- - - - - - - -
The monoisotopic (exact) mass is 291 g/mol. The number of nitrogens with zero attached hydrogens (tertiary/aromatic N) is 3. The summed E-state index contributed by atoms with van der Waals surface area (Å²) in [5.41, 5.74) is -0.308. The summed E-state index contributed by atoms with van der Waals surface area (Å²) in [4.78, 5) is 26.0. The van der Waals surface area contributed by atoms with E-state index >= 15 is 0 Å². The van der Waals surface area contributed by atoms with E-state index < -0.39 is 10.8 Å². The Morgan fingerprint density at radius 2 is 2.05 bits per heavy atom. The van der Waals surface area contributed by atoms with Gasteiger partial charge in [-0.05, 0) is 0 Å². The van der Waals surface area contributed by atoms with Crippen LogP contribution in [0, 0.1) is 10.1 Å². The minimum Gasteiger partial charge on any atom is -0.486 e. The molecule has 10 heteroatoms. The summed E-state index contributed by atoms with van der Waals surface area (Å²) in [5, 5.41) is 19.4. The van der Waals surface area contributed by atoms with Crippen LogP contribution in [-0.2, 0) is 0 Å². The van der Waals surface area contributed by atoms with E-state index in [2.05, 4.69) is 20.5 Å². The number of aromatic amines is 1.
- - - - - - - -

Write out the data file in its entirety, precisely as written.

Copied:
The monoisotopic (exact) mass is 291 g/mol. The number of nitrogens with zero attached hydrogens (tertiary/aromatic N) is 3. The summed E-state index contributed by atoms with van der Waals surface area (Å²) in [5.41, 5.74) is -0.308. The summed E-state index contributed by atoms with van der Waals surface area (Å²) in [4.78, 5) is 26.0. The van der Waals surface area contributed by atoms with E-state index >= 15 is 0 Å². The van der Waals surface area contributed by atoms with E-state index < -0.39 is 10.8 Å². The Morgan fingerprint density at radius 2 is 2.05 bits per heavy atom. The van der Waals surface area contributed by atoms with Gasteiger partial charge in [-0.05, 0) is 0 Å². The van der Waals surface area contributed by atoms with Crippen LogP contribution in [0, 0.1) is 10.1 Å². The minimum Gasteiger partial charge on any atom is -0.486 e. The molecule has 10 heteroatoms. The summed E-state index contributed by atoms with van der Waals surface area (Å²) in [5, 5.41) is 19.4. The van der Waals surface area contributed by atoms with Crippen LogP contribution in [-0.2, 0) is 0 Å². The van der Waals surface area contributed by atoms with E-state index in [2.05, 4.69) is 20.5 Å². The number of aromatic amines is 1.